Godless Grief is currently available as a Kindle Book, or a soft cover, via Amazon. To purchase the softcover book, click here.
If you would prefer the book in Kindle, please click here.
The list price is $19.95, and Amazon often has sales.
We all die. We all have people around us who will die. We may
lose jobs, our limbs, and our relationships. We may never attain
the goals we thought we would when we were children and all seemed
possible. For these reasons, we feel grief. It has nothing to
do with religion. It has nothing to do with deities, or beliefs,
or anything else. Loss is part of the natural state of living.
And, it's really difficult to deal with at times. This book is
for anyone who is going through those times, and for Atheists
who want to understand how to deal with loss without the assistance
of non-secular, anti-humanist thinking.
not only decribes methods of overcoming, or at least learning
from sorrowful experiences, it gives information about learning
how to recognize when someone is battling unexpected, or difficult
tragic moments. There's not any ONE way to do this, and no correct
way to grieve. The book works with this as a prominent theme.
The book doesn't
stand alone. This website works as a living document, offering
a forum, which was launched in February, 2006, after
dozens of people requested a place to discuss grief without fear,
without judgment, and with the gentle guidance of other Atheists
also experiencing loss.
started as a personal journey after discovering, through the loss
of a friend, that there were no definitive guides regarding loss
without those "outwardly being" offers of assistance.
On the day this site is launched, in August, 2005, Amazon listed
2024 books on grief, and 512 books regarding Atheism. The only
books that contain both in reference to each other? The count
is five. In all five cases, the discussion lasts for less than
two full paragraphs.
to the CUNY's posted studies, and The French Census of 2004, there
are more Atheists and Agnostics than there are those who believe
in Judaism, Buddhism, and even Muslim religions in the world.
In the United States, this has increased 110% just since 1990.
Since the events of 9/11, it's said that this will increase 18%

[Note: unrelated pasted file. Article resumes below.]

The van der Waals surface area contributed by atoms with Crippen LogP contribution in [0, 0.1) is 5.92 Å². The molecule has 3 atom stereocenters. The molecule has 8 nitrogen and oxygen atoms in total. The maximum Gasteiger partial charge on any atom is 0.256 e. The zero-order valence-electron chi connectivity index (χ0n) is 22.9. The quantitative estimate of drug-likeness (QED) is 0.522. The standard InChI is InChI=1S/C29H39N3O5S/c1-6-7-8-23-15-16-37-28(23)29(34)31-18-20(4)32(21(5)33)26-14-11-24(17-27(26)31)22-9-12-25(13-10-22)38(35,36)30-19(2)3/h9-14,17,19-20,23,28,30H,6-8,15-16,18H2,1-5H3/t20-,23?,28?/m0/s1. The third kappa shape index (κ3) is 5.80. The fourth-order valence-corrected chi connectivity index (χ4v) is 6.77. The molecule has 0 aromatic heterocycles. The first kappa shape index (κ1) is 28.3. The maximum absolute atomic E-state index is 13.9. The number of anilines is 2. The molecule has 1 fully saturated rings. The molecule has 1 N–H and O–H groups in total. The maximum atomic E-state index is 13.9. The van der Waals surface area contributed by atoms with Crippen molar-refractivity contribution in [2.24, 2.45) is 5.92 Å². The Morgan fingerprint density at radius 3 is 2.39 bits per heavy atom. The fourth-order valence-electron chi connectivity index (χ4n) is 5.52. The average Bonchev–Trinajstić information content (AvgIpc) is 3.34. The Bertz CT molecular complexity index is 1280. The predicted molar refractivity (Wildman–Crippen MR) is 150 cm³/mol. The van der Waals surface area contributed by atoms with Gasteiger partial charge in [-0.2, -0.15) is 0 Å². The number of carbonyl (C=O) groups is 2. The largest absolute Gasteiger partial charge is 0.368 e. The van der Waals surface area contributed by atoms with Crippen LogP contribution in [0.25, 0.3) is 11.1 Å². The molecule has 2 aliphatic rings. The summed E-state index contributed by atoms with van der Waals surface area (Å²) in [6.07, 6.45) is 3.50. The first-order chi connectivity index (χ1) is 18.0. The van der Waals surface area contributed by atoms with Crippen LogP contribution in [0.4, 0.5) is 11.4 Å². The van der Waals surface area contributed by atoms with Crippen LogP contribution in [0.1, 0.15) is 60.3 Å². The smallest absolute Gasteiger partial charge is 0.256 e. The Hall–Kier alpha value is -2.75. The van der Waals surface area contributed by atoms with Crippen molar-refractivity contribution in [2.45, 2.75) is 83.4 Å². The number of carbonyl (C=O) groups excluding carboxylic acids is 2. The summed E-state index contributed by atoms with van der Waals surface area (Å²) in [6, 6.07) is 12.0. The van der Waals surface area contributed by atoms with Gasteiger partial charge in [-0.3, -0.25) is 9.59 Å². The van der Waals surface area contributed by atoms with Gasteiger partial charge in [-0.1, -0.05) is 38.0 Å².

per year or more over the next five years.
Grief is the first written guide to grief and loss
from an and for an Atheist perspective. This book provides assistance
to my peers who are seeking to provide answers, closure, mourning,
and understanding of death, loss, and even of family changing
events, such as a job change, loss of limb, a family move, or
divorce. Contributors range from internationally renowned Oxford
Scholars, to Police Officers, to house-husbands, to artists, and
more. Some of those who have offered input:
and President of The Atheist Alliance International, Margaret
Downey, wrote the foreword. She offers a warm introduction to
this project. Her words help lead to the dedication, to Keith
S. Cornish and Rhys Watkins, two prominent leaders of the Australian
Atheist Founation, who died during the last few months of the
writing of the book. Rhys Watkins left a final essay which serves
as an anecdotal introduction, and certainly expresses an Atheist's
commentary on why prayers do not comfort us during our last few
moments on this planet.
than a dry, academic study, this book serves as a guide to the
everyday reader, searching for answers when loss happens. It could
be considered as a potential guide to procedures for the American
culture in manners of mourning.
Grief contains reference information of bibliographies
and web sites for those seeking even more information. This is
a series, with the second book targeting adolescents and the third
for younger children. The Forum offers updated information, and
even resources for Secular Celebrants who provide funeral services.
You can offer
your input in upcoming editions, or in the next books in the series,
by visiting our Survey Page.
Coming Soon: Godless Grief 2: Atheist Mourning. This second of the series focuses primarily on loss that has come about through death. Unlike the first book, the second takes an indepth look at ways and methods to help recover from the pain of loss, the issues facing long-term illnesses, suicide, and frankly talks through the issues of losing a long term partner or family member.